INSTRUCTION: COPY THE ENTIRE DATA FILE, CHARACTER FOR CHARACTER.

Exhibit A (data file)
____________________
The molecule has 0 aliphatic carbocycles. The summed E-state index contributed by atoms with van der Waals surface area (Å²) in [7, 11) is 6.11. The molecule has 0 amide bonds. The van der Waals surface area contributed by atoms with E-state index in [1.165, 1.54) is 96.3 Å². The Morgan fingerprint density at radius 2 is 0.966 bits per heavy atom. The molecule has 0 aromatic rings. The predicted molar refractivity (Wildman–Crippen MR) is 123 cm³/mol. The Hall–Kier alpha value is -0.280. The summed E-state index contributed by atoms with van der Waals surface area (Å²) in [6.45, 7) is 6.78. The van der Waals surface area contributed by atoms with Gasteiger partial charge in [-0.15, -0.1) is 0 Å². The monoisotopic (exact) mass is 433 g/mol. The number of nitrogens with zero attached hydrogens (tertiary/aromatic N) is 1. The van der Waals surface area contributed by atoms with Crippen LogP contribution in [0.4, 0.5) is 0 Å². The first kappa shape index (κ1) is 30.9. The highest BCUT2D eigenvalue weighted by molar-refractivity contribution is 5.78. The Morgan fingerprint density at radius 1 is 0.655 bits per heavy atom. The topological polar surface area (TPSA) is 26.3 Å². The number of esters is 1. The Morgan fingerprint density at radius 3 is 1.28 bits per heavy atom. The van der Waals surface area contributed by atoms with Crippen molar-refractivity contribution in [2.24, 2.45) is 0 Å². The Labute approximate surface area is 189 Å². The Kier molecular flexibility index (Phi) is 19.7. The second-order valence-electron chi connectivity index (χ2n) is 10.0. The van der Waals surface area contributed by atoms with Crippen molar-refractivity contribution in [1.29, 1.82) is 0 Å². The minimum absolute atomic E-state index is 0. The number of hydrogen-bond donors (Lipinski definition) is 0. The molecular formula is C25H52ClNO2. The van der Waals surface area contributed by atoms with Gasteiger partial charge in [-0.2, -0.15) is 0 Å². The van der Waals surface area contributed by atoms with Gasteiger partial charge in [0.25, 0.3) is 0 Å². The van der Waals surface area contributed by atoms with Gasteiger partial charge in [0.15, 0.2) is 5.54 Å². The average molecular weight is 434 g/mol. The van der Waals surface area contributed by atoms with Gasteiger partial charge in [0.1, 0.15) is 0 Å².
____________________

The molecule has 0 aliphatic carbocycles. The summed E-state index contributed by atoms with van der Waals surface area (Å²) in [7, 11) is 6.11. The molecule has 0 amide bonds. The van der Waals surface area contributed by atoms with E-state index in [1.165, 1.54) is 96.3 Å². The Morgan fingerprint density at radius 2 is 0.966 bits per heavy atom. The molecule has 0 aromatic rings. The predicted molar refractivity (Wildman–Crippen MR) is 123 cm³/mol. The Hall–Kier alpha value is -0.280. The summed E-state index contributed by atoms with van der Waals surface area (Å²) in [6.45, 7) is 6.78. The van der Waals surface area contributed by atoms with Gasteiger partial charge in [-0.15, -0.1) is 0 Å². The monoisotopic (exact) mass is 433 g/mol. The number of nitrogens with zero attached hydrogens (tertiary/aromatic N) is 1. The van der Waals surface area contributed by atoms with Crippen LogP contribution in [0.4, 0.5) is 0 Å². The first kappa shape index (κ1) is 30.9. The highest BCUT2D eigenvalue weighted by molar-refractivity contribution is 5.78. The Morgan fingerprint density at radius 1 is 0.655 bits per heavy atom. The topological polar surface area (TPSA) is 26.3 Å². The number of esters is 1. The Morgan fingerprint density at radius 3 is 1.28 bits per heavy atom. The van der Waals surface area contributed by atoms with Crippen molar-refractivity contribution in [2.24, 2.45) is 0 Å². The Labute approximate surface area is 189 Å². The Kier molecular flexibility index (Phi) is 19.7. The second-order valence-electron chi connectivity index (χ2n) is 10.0. The van der Waals surface area contributed by atoms with Crippen molar-refractivity contribution in [1.29, 1.82) is 0 Å². The minimum absolute atomic E-state index is 0. The number of hydrogen-bond donors (Lipinski definition) is 0. The molecular formula is C25H52ClNO2. The van der Waals surface area contributed by atoms with Gasteiger partial charge in [-0.2, -0.15) is 0 Å². The van der Waals surface area contributed by atoms with Gasteiger partial charge in [0.25, 0.3) is 0 Å². The van der Waals surface area contributed by atoms with Gasteiger partial charge in [0.15, 0.2) is 5.54 Å². The average molecular weight is 434 g/mol. The van der Waals surface area contributed by atoms with Gasteiger partial charge in [0.1, 0.15) is 0 Å².